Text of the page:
You can also support local and national organizations doing amazing work to increase butterfly habitat. Volunteer your time or make a donation to projects like the North Carolina Wildlife Federation’s “Butterfly Highway.” Start a “Mayor’s Monarch Pledge” in your town to increase awareness and action! You might also enjoy being a part of the hundreds of volunteers that help scientists track the monarchs as they migrate north each year. No matter who you are or where you live, you can start now to cultivate landscapes that welcome the monarchs on their iconic journey and help to make sure their beautiful black and orange patterned wings will not become a distant memory, but an ongoing force of nature to behold and protect.
Pollinator plants, and other butterfly-attracting species along the NC Wildlife Federations “Butterfly Highway.”
Photo credit: NC Wildlife Federation
Kim Bailey is a farmer, educator, and advocate who grows milkweed and other butterfly habitat and pollinator species on her farm in Kingston, NC. Milkweed Meadows has been a place of deep learning and rehabilitation for Kim, allowing her to see the impact of habitat creation for Monarch’s and other butterflies and pollinators, and encouraging others to do the same in their own gardens! She also sells plant starts at local plant sales and supplies Sow True Seed.
The Center For Biological Diversity believes that the welfare of human beings is deeply linked to nature — to the existence in our world of a vast diversity of wild animals and plants. Because diversity has intrinsic value, and because its loss impoverishes society, they work to secure a future for all species, great and small, hovering on the brink of extinction. They do so through science, law and creative media, with a focus on protecting the lands, waters and climate that species need to survive.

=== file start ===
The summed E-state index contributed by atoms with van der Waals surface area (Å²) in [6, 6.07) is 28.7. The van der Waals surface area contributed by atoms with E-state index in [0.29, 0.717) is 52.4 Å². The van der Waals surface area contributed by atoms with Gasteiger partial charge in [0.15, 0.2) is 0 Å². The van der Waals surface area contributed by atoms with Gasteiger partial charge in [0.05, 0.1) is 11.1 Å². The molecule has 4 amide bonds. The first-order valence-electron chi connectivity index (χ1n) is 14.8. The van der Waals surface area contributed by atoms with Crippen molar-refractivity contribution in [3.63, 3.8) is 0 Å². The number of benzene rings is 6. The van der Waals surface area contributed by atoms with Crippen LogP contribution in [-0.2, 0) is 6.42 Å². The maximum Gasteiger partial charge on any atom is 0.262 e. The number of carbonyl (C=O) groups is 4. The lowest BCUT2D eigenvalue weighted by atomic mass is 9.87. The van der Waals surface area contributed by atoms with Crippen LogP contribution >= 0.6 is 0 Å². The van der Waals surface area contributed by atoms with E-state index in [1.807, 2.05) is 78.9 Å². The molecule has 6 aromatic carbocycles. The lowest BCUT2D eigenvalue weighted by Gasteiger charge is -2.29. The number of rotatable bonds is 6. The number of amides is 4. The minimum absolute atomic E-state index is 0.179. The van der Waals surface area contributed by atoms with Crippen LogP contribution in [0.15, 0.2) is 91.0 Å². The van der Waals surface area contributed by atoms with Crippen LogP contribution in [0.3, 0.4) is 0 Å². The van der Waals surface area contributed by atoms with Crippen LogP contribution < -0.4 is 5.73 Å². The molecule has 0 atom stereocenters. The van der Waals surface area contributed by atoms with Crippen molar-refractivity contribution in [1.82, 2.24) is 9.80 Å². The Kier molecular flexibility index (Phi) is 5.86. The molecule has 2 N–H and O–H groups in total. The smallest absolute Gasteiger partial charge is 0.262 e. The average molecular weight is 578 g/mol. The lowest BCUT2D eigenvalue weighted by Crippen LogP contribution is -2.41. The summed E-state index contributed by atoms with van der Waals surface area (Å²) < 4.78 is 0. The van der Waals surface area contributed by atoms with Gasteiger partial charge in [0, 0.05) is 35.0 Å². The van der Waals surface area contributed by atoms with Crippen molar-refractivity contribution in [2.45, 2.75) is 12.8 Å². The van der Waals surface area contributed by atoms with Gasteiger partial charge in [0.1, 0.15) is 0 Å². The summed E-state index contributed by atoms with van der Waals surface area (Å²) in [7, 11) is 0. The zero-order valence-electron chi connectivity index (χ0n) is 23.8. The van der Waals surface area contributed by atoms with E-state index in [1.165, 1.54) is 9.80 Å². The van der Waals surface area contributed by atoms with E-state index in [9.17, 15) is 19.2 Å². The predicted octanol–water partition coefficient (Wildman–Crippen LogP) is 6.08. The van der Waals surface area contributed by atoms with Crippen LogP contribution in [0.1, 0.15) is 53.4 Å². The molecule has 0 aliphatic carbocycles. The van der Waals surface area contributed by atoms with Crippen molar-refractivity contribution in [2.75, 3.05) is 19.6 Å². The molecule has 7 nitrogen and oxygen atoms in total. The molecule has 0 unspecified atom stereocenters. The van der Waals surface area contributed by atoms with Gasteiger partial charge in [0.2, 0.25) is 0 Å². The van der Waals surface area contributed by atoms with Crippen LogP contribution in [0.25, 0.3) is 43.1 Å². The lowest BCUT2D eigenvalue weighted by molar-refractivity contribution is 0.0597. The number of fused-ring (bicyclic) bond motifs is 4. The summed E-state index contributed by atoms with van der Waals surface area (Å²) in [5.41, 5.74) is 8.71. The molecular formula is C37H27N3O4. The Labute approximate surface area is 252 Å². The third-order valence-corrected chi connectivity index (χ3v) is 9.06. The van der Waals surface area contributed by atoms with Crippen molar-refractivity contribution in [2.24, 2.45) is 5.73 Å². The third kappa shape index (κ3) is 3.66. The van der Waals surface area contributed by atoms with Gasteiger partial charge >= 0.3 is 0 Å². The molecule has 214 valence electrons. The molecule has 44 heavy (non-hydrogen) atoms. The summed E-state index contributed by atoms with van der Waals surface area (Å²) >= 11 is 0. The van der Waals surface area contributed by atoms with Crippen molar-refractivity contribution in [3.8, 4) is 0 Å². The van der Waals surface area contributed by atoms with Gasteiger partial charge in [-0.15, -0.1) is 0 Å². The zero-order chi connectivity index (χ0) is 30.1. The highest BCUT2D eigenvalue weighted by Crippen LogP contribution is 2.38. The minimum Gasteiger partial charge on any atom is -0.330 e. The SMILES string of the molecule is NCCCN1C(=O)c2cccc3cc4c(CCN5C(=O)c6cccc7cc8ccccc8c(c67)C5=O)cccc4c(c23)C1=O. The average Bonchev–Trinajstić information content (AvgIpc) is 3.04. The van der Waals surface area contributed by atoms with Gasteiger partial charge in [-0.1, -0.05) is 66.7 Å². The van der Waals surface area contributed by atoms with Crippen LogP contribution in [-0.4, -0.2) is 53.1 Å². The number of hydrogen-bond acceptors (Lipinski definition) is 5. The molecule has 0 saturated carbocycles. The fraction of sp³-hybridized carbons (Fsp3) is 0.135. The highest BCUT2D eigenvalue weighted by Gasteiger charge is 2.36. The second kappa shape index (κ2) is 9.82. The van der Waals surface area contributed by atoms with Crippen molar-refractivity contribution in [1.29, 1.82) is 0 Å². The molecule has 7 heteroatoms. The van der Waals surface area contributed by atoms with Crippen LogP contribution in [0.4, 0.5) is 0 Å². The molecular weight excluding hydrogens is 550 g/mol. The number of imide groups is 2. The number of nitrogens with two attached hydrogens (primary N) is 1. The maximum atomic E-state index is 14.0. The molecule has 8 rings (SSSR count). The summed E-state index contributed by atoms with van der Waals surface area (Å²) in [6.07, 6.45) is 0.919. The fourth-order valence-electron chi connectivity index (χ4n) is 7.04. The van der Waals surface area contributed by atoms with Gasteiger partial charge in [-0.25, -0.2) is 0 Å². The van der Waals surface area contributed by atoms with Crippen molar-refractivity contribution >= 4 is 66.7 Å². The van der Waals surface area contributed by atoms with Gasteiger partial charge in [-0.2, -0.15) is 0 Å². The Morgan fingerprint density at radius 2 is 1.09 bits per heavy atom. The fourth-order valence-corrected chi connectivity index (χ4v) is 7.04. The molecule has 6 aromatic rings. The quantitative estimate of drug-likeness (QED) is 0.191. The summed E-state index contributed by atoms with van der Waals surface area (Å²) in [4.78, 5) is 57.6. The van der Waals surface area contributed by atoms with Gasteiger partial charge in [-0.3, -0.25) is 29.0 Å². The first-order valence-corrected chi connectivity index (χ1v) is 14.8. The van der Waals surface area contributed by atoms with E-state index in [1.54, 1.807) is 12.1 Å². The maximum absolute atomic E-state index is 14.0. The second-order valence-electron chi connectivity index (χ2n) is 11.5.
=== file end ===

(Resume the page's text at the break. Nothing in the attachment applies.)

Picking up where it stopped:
The North Carolina Wildlife Federation‘s mission is to protect, conserve and restore North Carolina wildlife and habitat. Since 1945, North Carolina Wildlife Federation has worked for all wildlife and habitat bringing together citizens, outdoor enthusiasts, hunters and anglers, government and industry to protect North Carolina’s natural resources.
The North American Butterfly Monitoring Network is made up of programs that monitor butterflies in North America, collaborating institutions, and the people who are involved in our many projects. They are a network of data collectors, data users, and informatics specialists dedicated to the goal of supporting the wide-spread collection and use of all types of information on butterflies.
Catawba Run is 275 acres of old growth, unmanaged regrowth, and sustainable pine plantation located in the Piedmont region of North Carolina, near Nebo, just west of Morganton. This land is the setting for Foragable Community’s next demonstration of our shared values: to use ecological management practices and resilience principles to restore the health and wellbeing of degraded landscape, and concurrently have a positive impact on the lives of people who participate in this vision of redemption and renewal.
The Catawba Indian Nation are the descendants of the original inhabitants of land that we call Catawba Run. The Catawba, or “the people of the river” pronounced yeh is-WAH h’reh in their native tongue, were farmers, renowned potters, and stewards of the land in most of the Piedmont of South Carolina, North Carolina, and Southern Virginia. Foragable Community acknowledges that Catawba Run is on this ancestral land.